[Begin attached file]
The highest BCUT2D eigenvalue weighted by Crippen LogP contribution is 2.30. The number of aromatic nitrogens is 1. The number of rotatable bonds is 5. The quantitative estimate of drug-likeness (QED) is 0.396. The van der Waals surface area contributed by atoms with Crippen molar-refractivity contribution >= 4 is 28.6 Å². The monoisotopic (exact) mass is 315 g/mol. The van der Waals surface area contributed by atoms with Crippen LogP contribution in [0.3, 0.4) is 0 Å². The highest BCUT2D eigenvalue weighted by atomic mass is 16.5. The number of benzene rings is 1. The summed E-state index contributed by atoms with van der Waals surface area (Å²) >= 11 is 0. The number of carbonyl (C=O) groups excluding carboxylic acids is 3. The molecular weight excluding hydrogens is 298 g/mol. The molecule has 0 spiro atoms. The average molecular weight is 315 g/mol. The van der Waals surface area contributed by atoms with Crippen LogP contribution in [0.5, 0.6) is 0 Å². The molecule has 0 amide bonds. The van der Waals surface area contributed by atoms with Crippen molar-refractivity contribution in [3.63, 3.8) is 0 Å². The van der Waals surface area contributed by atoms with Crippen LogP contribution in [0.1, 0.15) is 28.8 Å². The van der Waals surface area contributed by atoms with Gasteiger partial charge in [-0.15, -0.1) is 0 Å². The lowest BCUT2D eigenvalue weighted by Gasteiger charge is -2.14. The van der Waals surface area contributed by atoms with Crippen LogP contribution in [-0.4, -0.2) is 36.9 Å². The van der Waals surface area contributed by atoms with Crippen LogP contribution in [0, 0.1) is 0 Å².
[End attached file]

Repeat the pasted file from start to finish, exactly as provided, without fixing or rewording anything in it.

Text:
The highest BCUT2D eigenvalue weighted by Crippen LogP contribution is 2.30. The number of aromatic nitrogens is 1. The number of rotatable bonds is 5. The quantitative estimate of drug-likeness (QED) is 0.396. The van der Waals surface area contributed by atoms with Crippen molar-refractivity contribution >= 4 is 28.6 Å². The monoisotopic (exact) mass is 315 g/mol. The van der Waals surface area contributed by atoms with Crippen LogP contribution in [0.3, 0.4) is 0 Å². The highest BCUT2D eigenvalue weighted by atomic mass is 16.5. The number of benzene rings is 1. The summed E-state index contributed by atoms with van der Waals surface area (Å²) >= 11 is 0. The number of carbonyl (C=O) groups excluding carboxylic acids is 3. The molecular weight excluding hydrogens is 298 g/mol. The molecule has 0 spiro atoms. The average molecular weight is 315 g/mol. The van der Waals surface area contributed by atoms with Crippen LogP contribution in [0.5, 0.6) is 0 Å². The molecule has 0 amide bonds. The van der Waals surface area contributed by atoms with Crippen molar-refractivity contribution in [3.63, 3.8) is 0 Å². The van der Waals surface area contributed by atoms with Crippen LogP contribution in [0.1, 0.15) is 28.8 Å². The van der Waals surface area contributed by atoms with Gasteiger partial charge in [-0.15, -0.1) is 0 Å². The lowest BCUT2D eigenvalue weighted by Gasteiger charge is -2.14. The van der Waals surface area contributed by atoms with Crippen LogP contribution in [-0.4, -0.2) is 36.9 Å². The van der Waals surface area contributed by atoms with Crippen LogP contribution in [0, 0.1) is 0 Å².